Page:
CRASBOs, ASBOs, ROs and the upcoming CRIMBO
The rise of acronyms in British law…
In 1998 during the reign of Tony Blair and the Labour government, the Crime and Disorder Act came into British Law and with it came the ASBO or “Anti-Social Behaviour Order”. This piece of legislation was strengthened by the Police reform Act 2002 and the Anti-Social Behaviour Act 2003.
Designed so it could be used as a civil order (between different people without the need for arrest, conviction and so on) or as part of a punishment and preventative strategy upon conviction – the CR(iminal)ASBO – councils and authorities across the country viewed the new legislation very differently.
Who did they target?
While ASBOs were not originally intended for use on people under the age of 16, anyone over the age of criminal responsibility (10 years of age) could be given one. The orders would be “tailor-made” for the person in question as “a form of personal criminal law” (Blackstone’s Guide to Crime & Disorder Act 1998) and used against those convicted of criminal offences as well as those who had not been.
In order to be “eligible” for an ASBO, you would have had to commit some form of anti-social behaviour which is defined as acting “in a manner that caused or was likely to cause harassment, alarm or distress to one or more persons”. This alarmingly vague definition meant that pretty much anyone could end up acting in an anti-social manner and potentially find themselves the subject of an order.
How did they work?
ASBOs were designed to restrict certain behaviour – for example, if someone has been causing problems in specific shops or areas, they could be directed not to enter those areas. Other behaviour such as drinking in public or swearing, attending football matches, etc. could also have restrictions placed upon them.
If used in the civil courts, for example if someone is causing problems in their neighbourhood and the rest of the community take them to court to stop their behaviour, the evidence used against them must be enough that it is beyond reasonable doubt that they are actually causing trouble. It was claimed that the ASBO would attempt to correct minor issues that did not warrant criminal prosecution.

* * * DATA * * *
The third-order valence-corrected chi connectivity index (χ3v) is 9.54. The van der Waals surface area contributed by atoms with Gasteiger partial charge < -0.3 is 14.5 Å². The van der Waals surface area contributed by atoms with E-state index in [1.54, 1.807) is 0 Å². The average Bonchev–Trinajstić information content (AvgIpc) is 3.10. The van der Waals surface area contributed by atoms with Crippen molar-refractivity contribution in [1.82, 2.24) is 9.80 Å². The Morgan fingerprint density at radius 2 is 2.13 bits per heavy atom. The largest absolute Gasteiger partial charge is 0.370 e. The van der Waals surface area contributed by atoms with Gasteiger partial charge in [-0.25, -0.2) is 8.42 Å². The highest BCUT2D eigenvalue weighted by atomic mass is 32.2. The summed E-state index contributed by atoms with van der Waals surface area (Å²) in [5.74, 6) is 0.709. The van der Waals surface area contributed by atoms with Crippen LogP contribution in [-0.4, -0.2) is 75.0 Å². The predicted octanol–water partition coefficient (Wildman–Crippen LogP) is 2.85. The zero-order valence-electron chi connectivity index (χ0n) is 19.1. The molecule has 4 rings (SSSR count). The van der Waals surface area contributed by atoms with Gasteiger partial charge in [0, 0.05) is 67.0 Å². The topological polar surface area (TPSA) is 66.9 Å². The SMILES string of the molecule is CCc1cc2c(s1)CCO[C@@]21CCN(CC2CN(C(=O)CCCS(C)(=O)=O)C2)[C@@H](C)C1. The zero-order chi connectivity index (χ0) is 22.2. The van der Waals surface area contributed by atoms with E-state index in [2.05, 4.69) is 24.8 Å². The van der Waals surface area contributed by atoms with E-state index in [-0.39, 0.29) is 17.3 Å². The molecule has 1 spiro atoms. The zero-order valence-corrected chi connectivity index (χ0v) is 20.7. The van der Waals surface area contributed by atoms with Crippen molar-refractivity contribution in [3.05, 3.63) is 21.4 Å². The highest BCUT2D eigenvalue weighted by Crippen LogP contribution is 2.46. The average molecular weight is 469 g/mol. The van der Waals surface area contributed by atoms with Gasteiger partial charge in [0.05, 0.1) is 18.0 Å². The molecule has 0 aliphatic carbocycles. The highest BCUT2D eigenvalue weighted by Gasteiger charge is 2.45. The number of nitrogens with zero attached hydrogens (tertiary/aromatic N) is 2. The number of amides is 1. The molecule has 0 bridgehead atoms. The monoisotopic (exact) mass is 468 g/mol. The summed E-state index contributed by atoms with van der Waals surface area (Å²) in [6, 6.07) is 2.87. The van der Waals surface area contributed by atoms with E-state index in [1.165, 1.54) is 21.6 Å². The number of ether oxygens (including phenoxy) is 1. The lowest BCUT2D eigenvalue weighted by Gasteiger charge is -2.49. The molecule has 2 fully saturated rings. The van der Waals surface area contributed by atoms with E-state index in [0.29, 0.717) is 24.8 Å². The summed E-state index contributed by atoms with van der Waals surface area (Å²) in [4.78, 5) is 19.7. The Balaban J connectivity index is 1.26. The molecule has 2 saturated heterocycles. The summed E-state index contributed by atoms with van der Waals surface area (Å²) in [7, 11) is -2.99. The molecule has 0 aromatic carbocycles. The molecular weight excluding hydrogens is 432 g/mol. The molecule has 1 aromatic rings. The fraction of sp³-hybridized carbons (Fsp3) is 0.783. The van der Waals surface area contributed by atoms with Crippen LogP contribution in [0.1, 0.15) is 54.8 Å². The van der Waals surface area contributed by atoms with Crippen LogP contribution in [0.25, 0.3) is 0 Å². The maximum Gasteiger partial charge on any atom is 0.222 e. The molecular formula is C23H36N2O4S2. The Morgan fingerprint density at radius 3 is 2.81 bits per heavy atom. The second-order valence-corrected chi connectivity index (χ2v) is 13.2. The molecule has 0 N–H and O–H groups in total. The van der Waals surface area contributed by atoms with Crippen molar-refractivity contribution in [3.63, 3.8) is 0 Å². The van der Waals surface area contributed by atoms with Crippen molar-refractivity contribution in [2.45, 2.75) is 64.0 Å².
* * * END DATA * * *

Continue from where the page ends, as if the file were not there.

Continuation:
An order could last for two years, but could be extended if problems continued. A breach of such an order could land a person with a large fine or a five-year prison sentence (or two years for a minor breach).
So what was the problem?
One of the initial criticisms was that a defendant was not necessarily invited to court in order to give their side of story. Immediately this caused concerns as to whether they were essentially being put on trial without being able to defend themselves and questions were raised as to whether allegations were being corroborated and proved before being believed.
Criticisms ranged from suggestions that “youth delinquents” saw the orders as a “badge of honour” (undermining their role as a deterrent) to complaints that civil orders were too slow and costly to obtain. Criminal orders, conversely, were seen as being used too hastily by the courts without other alternatives being first considered. Even NAPO (the National Association of Probation Officers) criticised ASBOs, stating that the original purpose of ASBOs had been abused and that it was a “geographic lottery” as to who would get served with one – it was too inconsistent across the country.
In addition to this, ASBOs did not address possible underlying issues and root causes of problems such as family issues, conditions such as ADHD (Attention Deficit Hyperactivity Disorder), poverty, drug/alcohol abuse and mental health issues and in cases where these could be factors in the behaviour of a person, treatment and support would surely have been a more effective remedy. Looking at various case studies, it is clear that there were numerous occasions in which someone was in obvious need of help and was instead dismissed and served with a court order instead.
The Labour government was repeatedly criticised on various occasions for being too obsessed by numbers and figures and this certainly seems to have been the case again here.
In one year alone, NAPO collected 34 different examples of the difficulties associated with ASBOs. Statewatch’s ASBOwatch also collected hundreds of examples of the various times ASBOs have been served. It is hard to pull out just a few of these as so many are difficult to believe (see the full report at the link provided below). Cases include one in which a prostitute was given an ASBO in which one of the conditions was that she could not carry condoms without a certain area. She breached her order by receiving free condoms from her drug clinic which was inside the restricted area.
An 18-year-old was prevented from congregating with three or more other youths and was subsequently arrested when entering a local youth club. The club was seen as a successful place, “providing a valuable service to young people” and the session scheduled for the evening was about dealing with anti-social behaviour.
Beggars have been banned from begging or saying/doing certain things whilst begging and also face jail or fines if they breach their orders. Some have received long (and repeated) prison sentences for offences that in themselves are not imprisonable.
In other cases, youths have been banned from using the word “grass”, playing football in the street and loitering and other people have been “ASBOed” for fare evasion, feeding birds, slow-clapping and being sarcastic to neighbours, wearing skimpy underwear*, noisy sex, repeated suicide attempts and a rooster was supposedly given an order for crowing loudly and constantly.
*in this case, neighbours were given diaries by the police so that they could note down when the woman in question could be seen at her window, door or in her garden in her underwear – a new twist on the idea of neighbourhood watch…